Silas House has done it again. As he did in his stunning debut novel, Clay's Quilt, he has written a rich narrative that captures both the scenery of the southern Appalachian mountains and the spirit of the people who live there.
A Parchment of Leaves is told mainly in first person by Vine, a bewitchingly beautiful Cherokee woman who has already inspired suspicion and jealousy among the whites. As her mother brushes out her daughter's long, dark hair she re-tells the story Vine has heard many times before but never tires of hearing the story of the summer day her great-grandmother, Lucinda, was saved from capture by the white Army while she was out picking blackberries.
While the little girl concentrates on filling her basket, the soldiers approach on horseback, but just as Lucinda is about to be discovered, she is whisked back into the brush to safety. Lucinda is just a little girl at the time, but eight years later, she marries her rescuer. The exceptional bonding between the rescuer and the rescued is echoed when Vine saves the life of a young boy, Aaron, who has been bitten by a copperhead. She falls in love with Aaron's older brother, Saul, and agrees to marry him. Vine's mother, who hasn't forgotten the trespasses against her people by the whites, is filled with a sense of foreboding when she hears of Vine's plans to marry a white man.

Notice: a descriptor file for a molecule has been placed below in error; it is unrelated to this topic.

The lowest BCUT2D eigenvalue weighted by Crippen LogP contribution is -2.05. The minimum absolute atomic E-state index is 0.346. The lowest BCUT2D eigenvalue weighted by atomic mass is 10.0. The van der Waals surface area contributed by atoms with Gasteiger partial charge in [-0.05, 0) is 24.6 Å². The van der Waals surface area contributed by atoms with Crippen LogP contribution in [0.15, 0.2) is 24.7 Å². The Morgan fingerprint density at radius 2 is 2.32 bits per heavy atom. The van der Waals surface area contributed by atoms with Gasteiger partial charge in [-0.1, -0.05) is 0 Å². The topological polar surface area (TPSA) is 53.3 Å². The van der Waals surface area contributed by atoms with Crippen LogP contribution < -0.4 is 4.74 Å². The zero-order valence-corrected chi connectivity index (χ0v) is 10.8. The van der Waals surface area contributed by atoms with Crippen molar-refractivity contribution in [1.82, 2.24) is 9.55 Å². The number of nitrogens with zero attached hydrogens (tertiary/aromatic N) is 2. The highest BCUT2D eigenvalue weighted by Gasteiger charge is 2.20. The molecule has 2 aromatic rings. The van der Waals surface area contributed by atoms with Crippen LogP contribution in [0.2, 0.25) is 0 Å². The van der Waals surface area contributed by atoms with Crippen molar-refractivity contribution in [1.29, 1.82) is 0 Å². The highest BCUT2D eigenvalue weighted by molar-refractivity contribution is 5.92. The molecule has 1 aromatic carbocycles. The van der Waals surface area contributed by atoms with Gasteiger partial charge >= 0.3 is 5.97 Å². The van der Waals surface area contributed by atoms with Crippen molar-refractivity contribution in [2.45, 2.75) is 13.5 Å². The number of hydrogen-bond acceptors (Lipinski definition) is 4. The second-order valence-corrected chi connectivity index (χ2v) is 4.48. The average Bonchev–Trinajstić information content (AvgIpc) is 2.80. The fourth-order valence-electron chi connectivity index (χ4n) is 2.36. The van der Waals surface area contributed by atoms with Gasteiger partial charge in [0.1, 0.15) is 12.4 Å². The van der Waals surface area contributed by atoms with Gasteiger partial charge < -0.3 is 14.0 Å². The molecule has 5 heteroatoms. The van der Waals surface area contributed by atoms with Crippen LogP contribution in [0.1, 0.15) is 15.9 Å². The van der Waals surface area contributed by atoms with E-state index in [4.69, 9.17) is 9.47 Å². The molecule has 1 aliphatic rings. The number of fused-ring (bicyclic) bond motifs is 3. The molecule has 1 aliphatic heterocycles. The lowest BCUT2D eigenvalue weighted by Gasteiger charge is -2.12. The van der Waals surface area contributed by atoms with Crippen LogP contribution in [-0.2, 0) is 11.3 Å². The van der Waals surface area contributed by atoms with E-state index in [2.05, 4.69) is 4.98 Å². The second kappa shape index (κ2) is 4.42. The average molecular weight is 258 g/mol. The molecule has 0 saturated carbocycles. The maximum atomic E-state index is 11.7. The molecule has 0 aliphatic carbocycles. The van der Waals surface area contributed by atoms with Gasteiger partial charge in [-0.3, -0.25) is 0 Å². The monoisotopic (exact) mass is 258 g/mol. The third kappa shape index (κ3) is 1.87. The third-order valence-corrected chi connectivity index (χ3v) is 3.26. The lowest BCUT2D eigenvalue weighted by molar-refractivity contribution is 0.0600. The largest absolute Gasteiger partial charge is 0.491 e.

As the years pass and it becomes increasingly clear that Vine's brother-in-law, Aaron, is obsessed with her, the sense of foreboding intensifies. And with Vine's husband gone for months at a time to a logging camp, she must fight to save her marriage.
A native of Kentucky, where his family has lived for generations, House masterfully combines what he knows from his own experience and what he expostulates from the diary of his own great-grandmother, who was Cherokee. He continues to write with surety and the knack for telling detail of one who has absorbed the accumulated lore, legend and wisdom of his kinfolk.
Linda Stankard writes from upstate New York.